A magnet given to me by a friend sits on my refrigerator door. It reads, “If you don’t take care of your body, where will you live?” Anyone who doubts good nutrition is important only needs to look at the role it played in the development of our species. As writer Suzana Herulano-Houzel explains, while we humans have heads overly large for our bodies, brains size isn’t important where smarts are concerned. The number of neurons we can support through diet is. “The more neurons in a cerebral cortex, the more capable it should be, regardless of the overall size of the structure.” (‘The Remarkable (but not extraordinary) Human Brain,” by Suzana Herculano-Houzel, Scientific American Mind, March/April, 2017, pg. 40.)
Because neurons require large amounts of energy to survive, humans gained an advantage over other species when we became bipedal. Walking upright left our hands free to develop tools. With tools we could manipulate our food, important because pounding, crushing, and dicing releases locked-in nutrients. Cooking releases even more. “…cooking with fire [was] a watershed in human evolution.” (Ibid pg. 41.) Maximizing our ability to nourish our brains increased the number of neurons we could maintain and that difference sent Homo sapiens to the top of the evolutionary ladder.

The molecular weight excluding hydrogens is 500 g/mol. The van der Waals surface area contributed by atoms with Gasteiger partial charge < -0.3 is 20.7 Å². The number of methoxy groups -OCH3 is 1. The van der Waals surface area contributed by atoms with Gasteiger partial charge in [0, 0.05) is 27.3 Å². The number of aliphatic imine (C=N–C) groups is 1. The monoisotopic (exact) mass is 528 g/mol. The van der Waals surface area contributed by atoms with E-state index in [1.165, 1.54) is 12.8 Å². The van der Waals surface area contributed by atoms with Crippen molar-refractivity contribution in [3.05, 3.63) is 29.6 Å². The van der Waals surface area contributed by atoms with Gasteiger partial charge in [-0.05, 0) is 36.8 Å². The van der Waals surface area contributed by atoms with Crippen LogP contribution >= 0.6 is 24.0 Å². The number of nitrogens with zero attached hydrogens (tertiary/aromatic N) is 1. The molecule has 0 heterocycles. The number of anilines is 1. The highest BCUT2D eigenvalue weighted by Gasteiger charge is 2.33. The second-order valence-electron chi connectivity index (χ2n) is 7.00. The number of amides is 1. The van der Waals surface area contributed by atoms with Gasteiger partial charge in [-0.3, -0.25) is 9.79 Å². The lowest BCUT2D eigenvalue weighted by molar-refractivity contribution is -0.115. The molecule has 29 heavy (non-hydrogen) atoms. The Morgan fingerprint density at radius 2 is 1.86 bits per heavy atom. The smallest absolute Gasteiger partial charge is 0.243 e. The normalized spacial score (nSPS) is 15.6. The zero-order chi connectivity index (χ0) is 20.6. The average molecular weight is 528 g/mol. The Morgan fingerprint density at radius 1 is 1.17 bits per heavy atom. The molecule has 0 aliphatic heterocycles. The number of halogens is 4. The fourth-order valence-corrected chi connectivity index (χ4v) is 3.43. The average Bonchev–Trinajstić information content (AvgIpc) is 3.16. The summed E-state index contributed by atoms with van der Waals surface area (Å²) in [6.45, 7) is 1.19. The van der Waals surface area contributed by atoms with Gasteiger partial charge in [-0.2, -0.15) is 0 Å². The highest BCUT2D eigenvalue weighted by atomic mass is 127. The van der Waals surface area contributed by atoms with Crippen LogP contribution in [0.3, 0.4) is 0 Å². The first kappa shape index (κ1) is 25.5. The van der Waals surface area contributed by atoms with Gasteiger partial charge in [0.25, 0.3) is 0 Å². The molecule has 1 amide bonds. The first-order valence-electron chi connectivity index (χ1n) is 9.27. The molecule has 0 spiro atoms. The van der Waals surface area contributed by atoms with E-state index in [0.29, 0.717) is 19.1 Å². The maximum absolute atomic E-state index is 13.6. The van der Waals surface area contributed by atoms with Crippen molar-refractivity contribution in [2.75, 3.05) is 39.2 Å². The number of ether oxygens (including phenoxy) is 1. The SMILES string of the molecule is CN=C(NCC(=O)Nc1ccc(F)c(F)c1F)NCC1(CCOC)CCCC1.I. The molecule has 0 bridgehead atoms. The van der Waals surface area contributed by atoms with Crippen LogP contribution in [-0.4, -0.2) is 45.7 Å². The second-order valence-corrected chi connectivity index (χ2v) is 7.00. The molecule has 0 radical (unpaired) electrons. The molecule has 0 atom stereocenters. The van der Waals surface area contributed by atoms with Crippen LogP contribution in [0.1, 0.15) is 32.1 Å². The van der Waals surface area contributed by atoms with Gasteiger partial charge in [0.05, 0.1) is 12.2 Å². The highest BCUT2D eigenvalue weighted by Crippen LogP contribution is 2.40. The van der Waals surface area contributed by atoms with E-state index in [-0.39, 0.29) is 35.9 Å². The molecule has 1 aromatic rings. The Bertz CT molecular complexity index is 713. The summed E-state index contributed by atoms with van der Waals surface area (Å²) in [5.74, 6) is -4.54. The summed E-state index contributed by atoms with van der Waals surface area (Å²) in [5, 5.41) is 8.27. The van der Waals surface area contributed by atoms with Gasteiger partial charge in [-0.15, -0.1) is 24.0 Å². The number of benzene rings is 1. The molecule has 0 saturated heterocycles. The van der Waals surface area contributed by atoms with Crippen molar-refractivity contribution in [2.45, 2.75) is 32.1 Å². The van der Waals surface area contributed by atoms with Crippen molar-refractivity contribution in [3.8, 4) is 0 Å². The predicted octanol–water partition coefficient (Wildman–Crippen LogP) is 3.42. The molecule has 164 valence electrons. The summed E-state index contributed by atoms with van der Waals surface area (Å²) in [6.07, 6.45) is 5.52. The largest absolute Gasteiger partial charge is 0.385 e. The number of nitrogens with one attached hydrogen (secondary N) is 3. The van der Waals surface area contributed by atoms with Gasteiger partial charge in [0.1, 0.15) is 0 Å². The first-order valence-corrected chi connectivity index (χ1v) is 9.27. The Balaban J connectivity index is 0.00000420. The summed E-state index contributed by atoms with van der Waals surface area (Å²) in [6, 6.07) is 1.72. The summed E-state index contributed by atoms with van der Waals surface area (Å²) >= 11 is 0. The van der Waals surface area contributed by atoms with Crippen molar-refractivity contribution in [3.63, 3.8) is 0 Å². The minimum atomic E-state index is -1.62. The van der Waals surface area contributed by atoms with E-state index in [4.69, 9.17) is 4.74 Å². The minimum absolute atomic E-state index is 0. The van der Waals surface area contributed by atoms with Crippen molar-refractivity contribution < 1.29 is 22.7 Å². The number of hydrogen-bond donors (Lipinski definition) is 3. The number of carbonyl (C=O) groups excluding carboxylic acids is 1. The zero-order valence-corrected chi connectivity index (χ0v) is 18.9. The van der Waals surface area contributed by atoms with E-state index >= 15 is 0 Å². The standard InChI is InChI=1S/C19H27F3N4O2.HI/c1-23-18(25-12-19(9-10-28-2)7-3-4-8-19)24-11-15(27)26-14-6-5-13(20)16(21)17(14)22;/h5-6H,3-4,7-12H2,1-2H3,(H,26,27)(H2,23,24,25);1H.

As we grew in knowledge, we needed to communicate what we learned with others. Today, the need to communicate grows because our knowledge exceeds the capacity of any single human brain to contain it. Collective wisdom is the hallmark of our species and it will increase with the aid of technology. We have an obligation to the future to preserve and grow that knowledge for succeeding generations.
The link between nutrition and human development is indisputable. The brain represents 2% of our body mass, yet it requires 25% of the energy we consume every day. (Ibid pg. 39) . A pregnant woman understands symbiosis. She knows she’s eating for two. As a species, we have a similar obligation to the future. How our descendants develop has much to do with how we nourish ourselves today.